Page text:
commandments and other subjects. Biale starts with the original biblical
and talmudic texts and works her way up to present day commentaries. My only
concern about this book is that it is sometimes hard to tell from her
presentation where Orthodoxy ends and Reform begins.
Concise Book of Mitzvoth, The Chafetz Chayim, Feldheim Pubs
A list of all of the commandments that can be observed today, with a brief
explanation of the source and meaning of the commandment. Printed with English
and pointed Hebrew side by side.
Mishnah - a New Translation, Jacob Neusner, Yale University Press
Yes, the entire mishnah is available in a single (albeit very large) volume,
in English. Neusner provides absolutely no commentary or explanation, but
does break each passage down into phrases, which helps the reader figure
out who said what and what the final decision was on each matter.
Pray as a Jew, Rabbi Hayim Halevy Donin, Basic Books
An in-depth examination of the form and content of Jewish prayer, explaining
the significance and history of prayers and the procedures for reciting them.
Publishers and Booksellers On Line
Note: The links below will take you to several Jewish publishers and booksellers
with sites on the Web. Many of these sources sell materials that are not
Orthodox. Sites are listed in alphabetical order.
An mail order service offering a wide variety of Judaic materials.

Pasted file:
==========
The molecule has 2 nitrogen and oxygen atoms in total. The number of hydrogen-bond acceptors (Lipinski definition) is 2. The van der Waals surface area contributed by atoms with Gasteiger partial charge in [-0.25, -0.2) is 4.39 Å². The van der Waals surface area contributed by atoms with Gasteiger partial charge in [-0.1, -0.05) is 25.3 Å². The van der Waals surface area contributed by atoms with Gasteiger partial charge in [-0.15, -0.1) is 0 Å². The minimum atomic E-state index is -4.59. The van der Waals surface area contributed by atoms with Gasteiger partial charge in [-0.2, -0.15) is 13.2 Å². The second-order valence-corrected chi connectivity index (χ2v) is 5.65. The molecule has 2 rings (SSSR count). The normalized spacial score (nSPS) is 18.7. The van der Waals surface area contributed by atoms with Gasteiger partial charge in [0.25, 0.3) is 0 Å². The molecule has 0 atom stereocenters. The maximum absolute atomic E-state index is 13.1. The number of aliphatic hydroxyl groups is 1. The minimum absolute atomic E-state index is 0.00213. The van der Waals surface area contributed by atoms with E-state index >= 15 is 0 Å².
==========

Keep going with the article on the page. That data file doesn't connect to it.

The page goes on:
Without a doubt the finest publisher of Orthodox Jewish materials. Their
materials are suitable for readers at all levels.
One of the oldest publishers of Jewish books in the U.S. There is a lot of
good material here, covering all movements of Judaism.
Jason Aronson Publishers
Their prices are a bit high, but they have an unusually broad selection of
Judaic materials. They specialize in secondary sources, not primary reference
KTAV Publishing House
This is another of the oldest Jewish book publishers in the US. Your grandfather
probably learned Hebrew from one of their books. KTAV specializes in Jewish
religious objects, scholarly books and textbooks for Hebrew schools.
The online bookseller amazon.com is not specifically a Jewish bookseller,
but they have an excellent selection of Jewish books. The link above will
take you to their Judaism section, or use the form below to search for books
or music from their catalog.
For additional sources, see the list of Jewish book publishers on
NOTE: Exercise extreme caution when searching for Jewish materials
on Yahoo! They have a long history of failing to distinguish between real
Judaism and Christian missionary activity targeted at Jews!